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Immune memory

Metal frame, glass, solvents, bread sculptures, sourdough
W 140cm; L 30 cm; H 110cm

presented in a group show “Takūs kūnai. Sąsajos” N7 gallery
curated by Valentinas Klimašauskas
Zapyškis, Lithuania 2022
press release:
MYK x N7 (3).jpg

photo: Lukas Mykolaitis

Conceptually, metagenomics implies that the human body as a communal gene pool, and its “self-extending symbioses,” are “highly adaptive and robust against environmental perturbation” and “dynamic, self-sustaining processes.” Metaphorical framings build from these understandings of microbial communities aid in bringing system based understanding of complex processes to the international realm.
We can’t eliminate our history. The history of ourselves, the history of our parents, our land, region, Earth itself, dreams. It will come back in one way or the other, like an archetypal dream comes to us one night without asking. Thus there is a way to react, to stand straight, name it, face it and act back as well - with the history using the knowledge of what happened. As if they would be no way back but the future is built by the lessons of ‘way back’.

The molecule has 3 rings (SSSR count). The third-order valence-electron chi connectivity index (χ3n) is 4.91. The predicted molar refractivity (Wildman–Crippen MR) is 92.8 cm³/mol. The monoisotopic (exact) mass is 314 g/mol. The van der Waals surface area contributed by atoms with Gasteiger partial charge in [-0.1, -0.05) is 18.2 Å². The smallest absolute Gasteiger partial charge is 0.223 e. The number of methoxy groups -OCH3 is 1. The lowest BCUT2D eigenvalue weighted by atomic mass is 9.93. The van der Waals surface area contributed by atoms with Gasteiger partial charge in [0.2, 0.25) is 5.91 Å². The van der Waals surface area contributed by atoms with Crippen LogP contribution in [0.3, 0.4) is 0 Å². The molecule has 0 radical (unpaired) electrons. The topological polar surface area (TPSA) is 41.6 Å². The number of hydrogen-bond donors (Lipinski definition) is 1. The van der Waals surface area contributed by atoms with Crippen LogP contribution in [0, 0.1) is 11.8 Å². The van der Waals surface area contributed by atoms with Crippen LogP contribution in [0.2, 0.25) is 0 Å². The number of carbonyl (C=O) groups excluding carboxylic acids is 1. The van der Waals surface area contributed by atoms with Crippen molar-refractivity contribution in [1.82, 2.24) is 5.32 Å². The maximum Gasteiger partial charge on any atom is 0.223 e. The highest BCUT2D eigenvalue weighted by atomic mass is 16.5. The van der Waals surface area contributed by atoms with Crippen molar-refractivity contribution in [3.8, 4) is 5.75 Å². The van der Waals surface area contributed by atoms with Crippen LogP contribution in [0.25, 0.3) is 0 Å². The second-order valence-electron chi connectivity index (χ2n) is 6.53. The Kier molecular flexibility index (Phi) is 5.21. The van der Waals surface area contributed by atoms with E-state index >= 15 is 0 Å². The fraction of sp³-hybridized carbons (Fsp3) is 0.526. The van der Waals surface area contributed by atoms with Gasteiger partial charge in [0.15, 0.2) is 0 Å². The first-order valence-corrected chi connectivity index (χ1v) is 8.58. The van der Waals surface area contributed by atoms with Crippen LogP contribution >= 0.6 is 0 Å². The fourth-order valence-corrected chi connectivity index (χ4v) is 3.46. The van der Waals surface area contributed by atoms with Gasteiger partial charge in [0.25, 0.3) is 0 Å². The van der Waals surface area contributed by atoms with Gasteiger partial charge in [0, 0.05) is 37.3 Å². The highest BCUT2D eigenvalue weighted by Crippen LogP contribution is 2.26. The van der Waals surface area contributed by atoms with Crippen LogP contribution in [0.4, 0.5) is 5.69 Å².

Immune memory for the first time was described 430 BC by greece by the historian Thucydides who noted that "the same man was never attacked twice". 
“Now, it is well established that immune memory is an integral part of adaptive immunity to ensure long-lasting protection against previously encountered pathogens. <...> Increasing evidence indicates that innate immune cells can also 'remember' certain previously encountered immune stimuli.”*
The installation invites to look back into some (metaphorically) diseases and abnormalities. As we were talking about constant changes and cycles, haven’t we forgot to take some lessons from the (y)east.

Thanks: Institutio media, Aleknaičių kultūros ir edukacijos erdvė, Ars futuri, Jurgis Paškevičius.


© 2022 Kamilė Krasauskaitė

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